Note: This is a project under development. The articles on this wiki are just being initiated and broadly incomplete. You can Help creating new pages.


From Ayurwiki
Jump to: navigation, search

The name comes from the Sanskrit words Shava meaning corpse, and Asana meaning posture or seat. Yoga is a system of mental and physical training. It consists of postures, breathing exercises, meditations, which claim to give knowledge of reality. Relaxation and meditation are also key components, shavasana and sitting postures maintain the balance by their equal input of physical stimuli.


  1. Lying flat on your back, like our sleeping posture Leg should be different
  2. Keep your hands in your side and face your palms. Take rest.
  3. Close your eyes and breathe deeply and slowly through the nose.
  4. Start focusing from your head to your feet. This means that you are deliberately resting each part of the body. Go ahead without special parts of the body.
  5. Each breathes and breathes (breathing) that your body is completely resting. Let’s run away on exhaling your stress, stress, depression and anxiety.
  6. People with good concentrations can practice for a long time and others can practice for 3-5 minutes.[1]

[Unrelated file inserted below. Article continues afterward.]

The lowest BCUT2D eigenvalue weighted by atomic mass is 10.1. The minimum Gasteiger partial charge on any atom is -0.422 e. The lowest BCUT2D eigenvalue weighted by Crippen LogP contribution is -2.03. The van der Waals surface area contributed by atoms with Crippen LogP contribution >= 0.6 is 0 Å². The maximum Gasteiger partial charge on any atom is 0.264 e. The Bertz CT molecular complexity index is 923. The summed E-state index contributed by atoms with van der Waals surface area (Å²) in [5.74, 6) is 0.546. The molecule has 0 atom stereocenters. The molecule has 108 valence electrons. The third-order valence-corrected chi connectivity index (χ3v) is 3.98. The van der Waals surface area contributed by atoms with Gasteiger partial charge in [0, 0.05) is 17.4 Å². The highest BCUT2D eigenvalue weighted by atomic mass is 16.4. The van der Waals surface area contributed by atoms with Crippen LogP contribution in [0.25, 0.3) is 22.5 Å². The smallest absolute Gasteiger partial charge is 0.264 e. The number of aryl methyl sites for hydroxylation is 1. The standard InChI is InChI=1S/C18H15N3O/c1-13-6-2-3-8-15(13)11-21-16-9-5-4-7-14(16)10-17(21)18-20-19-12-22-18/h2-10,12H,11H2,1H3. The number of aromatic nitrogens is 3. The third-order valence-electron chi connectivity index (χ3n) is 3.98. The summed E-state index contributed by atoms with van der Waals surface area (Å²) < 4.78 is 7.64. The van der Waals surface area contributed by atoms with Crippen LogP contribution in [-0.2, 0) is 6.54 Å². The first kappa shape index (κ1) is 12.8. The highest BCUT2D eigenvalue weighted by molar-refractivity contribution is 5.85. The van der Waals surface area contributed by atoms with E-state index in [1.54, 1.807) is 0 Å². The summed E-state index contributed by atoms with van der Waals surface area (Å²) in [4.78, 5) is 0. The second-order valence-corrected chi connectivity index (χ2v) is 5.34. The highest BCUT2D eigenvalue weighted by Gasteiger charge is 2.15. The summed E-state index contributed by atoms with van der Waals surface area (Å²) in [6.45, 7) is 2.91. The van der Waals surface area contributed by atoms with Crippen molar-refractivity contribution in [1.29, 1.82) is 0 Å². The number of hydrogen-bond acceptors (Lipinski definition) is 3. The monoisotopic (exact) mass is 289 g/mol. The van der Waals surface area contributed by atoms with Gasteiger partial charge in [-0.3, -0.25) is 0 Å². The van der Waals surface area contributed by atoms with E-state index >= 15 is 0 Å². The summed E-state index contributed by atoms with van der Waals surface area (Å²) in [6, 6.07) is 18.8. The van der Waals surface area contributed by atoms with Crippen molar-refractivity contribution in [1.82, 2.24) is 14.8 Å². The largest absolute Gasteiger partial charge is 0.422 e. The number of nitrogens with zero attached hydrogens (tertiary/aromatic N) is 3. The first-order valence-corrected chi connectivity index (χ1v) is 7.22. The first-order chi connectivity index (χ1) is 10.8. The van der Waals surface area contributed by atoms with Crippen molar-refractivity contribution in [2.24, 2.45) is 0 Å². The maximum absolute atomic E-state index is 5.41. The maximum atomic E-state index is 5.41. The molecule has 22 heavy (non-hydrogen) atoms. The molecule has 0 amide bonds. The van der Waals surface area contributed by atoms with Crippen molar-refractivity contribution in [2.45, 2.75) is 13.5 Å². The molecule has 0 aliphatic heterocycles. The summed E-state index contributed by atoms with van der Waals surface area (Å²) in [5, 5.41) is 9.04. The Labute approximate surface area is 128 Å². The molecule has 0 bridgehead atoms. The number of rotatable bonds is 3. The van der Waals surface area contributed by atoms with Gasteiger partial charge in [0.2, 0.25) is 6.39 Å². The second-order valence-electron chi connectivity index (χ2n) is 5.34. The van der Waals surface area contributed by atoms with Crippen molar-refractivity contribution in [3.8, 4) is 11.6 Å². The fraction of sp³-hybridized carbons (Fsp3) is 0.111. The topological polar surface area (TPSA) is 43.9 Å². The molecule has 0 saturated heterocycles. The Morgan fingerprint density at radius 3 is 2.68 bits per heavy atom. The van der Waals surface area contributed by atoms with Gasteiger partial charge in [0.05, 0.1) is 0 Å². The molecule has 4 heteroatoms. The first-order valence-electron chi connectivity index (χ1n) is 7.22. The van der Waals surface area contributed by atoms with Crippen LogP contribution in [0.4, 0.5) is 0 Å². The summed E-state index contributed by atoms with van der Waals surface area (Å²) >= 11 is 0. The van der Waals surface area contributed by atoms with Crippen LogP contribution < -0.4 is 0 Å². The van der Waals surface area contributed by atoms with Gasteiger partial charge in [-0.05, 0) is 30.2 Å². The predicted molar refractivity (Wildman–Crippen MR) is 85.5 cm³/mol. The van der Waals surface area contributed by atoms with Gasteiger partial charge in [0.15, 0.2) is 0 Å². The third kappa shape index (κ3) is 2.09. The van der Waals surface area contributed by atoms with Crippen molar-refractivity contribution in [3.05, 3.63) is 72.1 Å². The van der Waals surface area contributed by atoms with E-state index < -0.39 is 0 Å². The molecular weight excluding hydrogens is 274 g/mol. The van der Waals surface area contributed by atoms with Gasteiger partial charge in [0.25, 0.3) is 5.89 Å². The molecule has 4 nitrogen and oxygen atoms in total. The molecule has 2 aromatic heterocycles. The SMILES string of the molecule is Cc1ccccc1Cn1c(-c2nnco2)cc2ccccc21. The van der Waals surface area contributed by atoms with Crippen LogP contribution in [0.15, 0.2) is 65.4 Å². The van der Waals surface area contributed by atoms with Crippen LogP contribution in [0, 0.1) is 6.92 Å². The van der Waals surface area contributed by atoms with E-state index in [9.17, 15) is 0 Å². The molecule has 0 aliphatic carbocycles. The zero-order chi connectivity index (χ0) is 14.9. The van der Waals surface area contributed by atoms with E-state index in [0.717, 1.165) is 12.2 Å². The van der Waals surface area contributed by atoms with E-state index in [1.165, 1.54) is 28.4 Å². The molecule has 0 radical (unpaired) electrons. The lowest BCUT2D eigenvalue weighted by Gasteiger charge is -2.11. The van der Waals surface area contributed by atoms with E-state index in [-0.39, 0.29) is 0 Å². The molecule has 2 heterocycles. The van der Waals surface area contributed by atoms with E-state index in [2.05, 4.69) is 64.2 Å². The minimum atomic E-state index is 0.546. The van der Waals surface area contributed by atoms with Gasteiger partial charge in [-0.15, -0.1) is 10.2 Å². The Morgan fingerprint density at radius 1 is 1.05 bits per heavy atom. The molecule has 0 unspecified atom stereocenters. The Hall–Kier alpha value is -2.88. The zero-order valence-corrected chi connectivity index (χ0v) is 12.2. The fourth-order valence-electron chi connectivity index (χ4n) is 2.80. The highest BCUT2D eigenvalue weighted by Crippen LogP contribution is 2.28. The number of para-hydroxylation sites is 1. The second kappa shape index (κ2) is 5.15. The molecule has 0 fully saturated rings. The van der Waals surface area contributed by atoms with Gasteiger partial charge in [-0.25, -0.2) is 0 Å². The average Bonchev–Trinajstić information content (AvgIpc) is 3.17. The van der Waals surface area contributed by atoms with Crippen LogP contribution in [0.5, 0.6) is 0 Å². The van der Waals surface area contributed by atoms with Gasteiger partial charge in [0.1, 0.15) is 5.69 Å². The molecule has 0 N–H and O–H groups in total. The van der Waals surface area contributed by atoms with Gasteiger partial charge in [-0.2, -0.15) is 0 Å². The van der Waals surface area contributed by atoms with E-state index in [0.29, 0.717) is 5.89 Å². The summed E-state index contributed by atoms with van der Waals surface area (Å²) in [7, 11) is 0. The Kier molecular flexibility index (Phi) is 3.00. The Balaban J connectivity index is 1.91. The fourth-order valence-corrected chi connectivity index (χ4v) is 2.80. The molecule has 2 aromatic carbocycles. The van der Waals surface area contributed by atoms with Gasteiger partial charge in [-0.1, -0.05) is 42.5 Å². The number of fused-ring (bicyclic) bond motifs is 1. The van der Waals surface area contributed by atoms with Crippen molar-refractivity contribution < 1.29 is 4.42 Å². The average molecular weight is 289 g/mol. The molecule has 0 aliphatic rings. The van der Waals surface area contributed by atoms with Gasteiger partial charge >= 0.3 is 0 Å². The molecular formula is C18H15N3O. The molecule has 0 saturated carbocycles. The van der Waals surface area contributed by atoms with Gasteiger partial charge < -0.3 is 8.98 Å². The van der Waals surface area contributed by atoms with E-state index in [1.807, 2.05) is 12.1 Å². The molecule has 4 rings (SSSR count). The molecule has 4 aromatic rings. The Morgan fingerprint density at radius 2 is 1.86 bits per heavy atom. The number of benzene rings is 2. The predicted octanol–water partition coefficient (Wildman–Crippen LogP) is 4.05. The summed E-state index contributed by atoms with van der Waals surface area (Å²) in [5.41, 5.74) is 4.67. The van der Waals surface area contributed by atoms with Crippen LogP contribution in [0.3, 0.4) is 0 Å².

Technique in pictures/animation


  • It relaxes your whole body.
  • Releases stress, fatigue, depression and tension.
  • Improves concentration.
  • Cures insomnia.
  • Relaxes your muscles.
  • Calms the mind and improves mental health.
  • Excellent asana for stimulating blood circulation.[2]

Related Asanas

Special requisites

  • This asana is absolutely safe and can be practiced by anyone and everyone. Unless your doctor has advised you not to lie on your back, you can practice this asana.
  • If you are pregnant, it might be a good idea to rest your head and chest on a bolster for comfort.

Initial practice notes

In our busy, stressful lives, it can be quite a task to completely let go and relax. The most difficult part about Shavasana is to release the heads of the thigh bones so that the groin softens.[3]

This is one of the Asanas prescribed in Hatha Yoga Pradipika.


External Links